In Papachristou v. City of Jacksonville, 405 U.S. 156, 162, 92 S.Ct. 839, 843, 31 L.Ed.2d 110 (1972), cited by petitioner, the Supreme Court invalidated a criminal vagrancy statute for vagueness, but specifically noted: "In the field of regulatory statutes governing business activities, where the acts are limited in a narrow category, greater leeway is allowed." That is the case here. An understanding of the particularly sensitive position of the market maker in the Exchange persuades us that the rule is appropriately specific to withstand constitutional scrutiny.
The sole function of the market maker is to aid in maintaining a stable market. Since matching orders of public investors wishing to buy and sell the same quantity of the security at the same time and the same price often do not appear in the market place on any given day, market makers trade for their own accounts to provide a substitute for the matching of public orders against one another. In this manner, they can alleviate the price impact of the temporary disparities between supply and demand. However, were the activities of such professional dealers not severely restricted, market makers could ignore the needs of the market place and trade only to maximize their own profits.
In circumscribing the role of the market maker, the Commission has instructed national securities exchanges to impose "(r)equirements, as a condition of a specialist's registration, that a specialist engage in a course of dealings for his own account to assist in the maintenance, so far as practicable, of a fair and orderly market . . .," Commission Rule 11-b-1(a)(2)(ii), 17 C.F.R. 240.11b-1(a)(2)(ii), and to enact "(p)rovisions restricting his dealings so far as practicable to those reasonably necessary to permit him to maintain a fair and orderly market . . . ." Commission Rule 11b-1(a)(2)(iii), 17 C.F.R. 240.11b-1(a)(2)(iii).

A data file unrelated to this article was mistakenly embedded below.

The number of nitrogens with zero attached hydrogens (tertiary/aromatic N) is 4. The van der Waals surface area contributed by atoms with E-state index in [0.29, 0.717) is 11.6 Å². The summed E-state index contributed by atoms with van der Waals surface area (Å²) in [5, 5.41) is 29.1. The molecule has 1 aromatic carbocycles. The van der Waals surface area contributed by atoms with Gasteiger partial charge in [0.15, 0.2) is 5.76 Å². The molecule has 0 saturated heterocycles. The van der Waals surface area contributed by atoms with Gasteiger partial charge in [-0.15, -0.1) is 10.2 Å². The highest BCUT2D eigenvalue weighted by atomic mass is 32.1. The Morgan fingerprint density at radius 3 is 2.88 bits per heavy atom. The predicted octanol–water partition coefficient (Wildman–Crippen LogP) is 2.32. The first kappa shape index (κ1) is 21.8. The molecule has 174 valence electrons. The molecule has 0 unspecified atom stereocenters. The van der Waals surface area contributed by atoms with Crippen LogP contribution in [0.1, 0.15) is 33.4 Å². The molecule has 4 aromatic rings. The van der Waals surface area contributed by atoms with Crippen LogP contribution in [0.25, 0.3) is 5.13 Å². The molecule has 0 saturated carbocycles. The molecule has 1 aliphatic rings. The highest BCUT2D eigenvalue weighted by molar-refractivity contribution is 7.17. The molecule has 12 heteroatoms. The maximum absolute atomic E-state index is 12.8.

Exchange Rule 8.7(a) requires that trades be "reasonably calculated to contribute to the maintenance of a fair and orderly market." It is clear that the Commission intended to impose on the market maker an affirmative obligation applicable to all trades in all market conditions. Such a standard could not be fully spelled out in a series of specific prohibitions. The market maker is a professional who has voluntarily assumed this delicately-balanced and often very profitable position. By registering as a specialist, he has agreed to act only within certain parameters according to calculations which require his sophisticated judgment. Further, the rule specifies only that his trades be reasonably calculated to contribute to the maintenance of a fair and orderly market, allowing him some leeway for misjudgment. In these circumstances, we conclude that Rule 8.7(a) gave "sufficiently definite warning as to the proscribed conduct when measured by common understanding and practices." United States v. Petrillo, 322 U.S. 1, 8, 67 S.Ct. 1538, 1542, 91 L.Ed. 1877 (1947).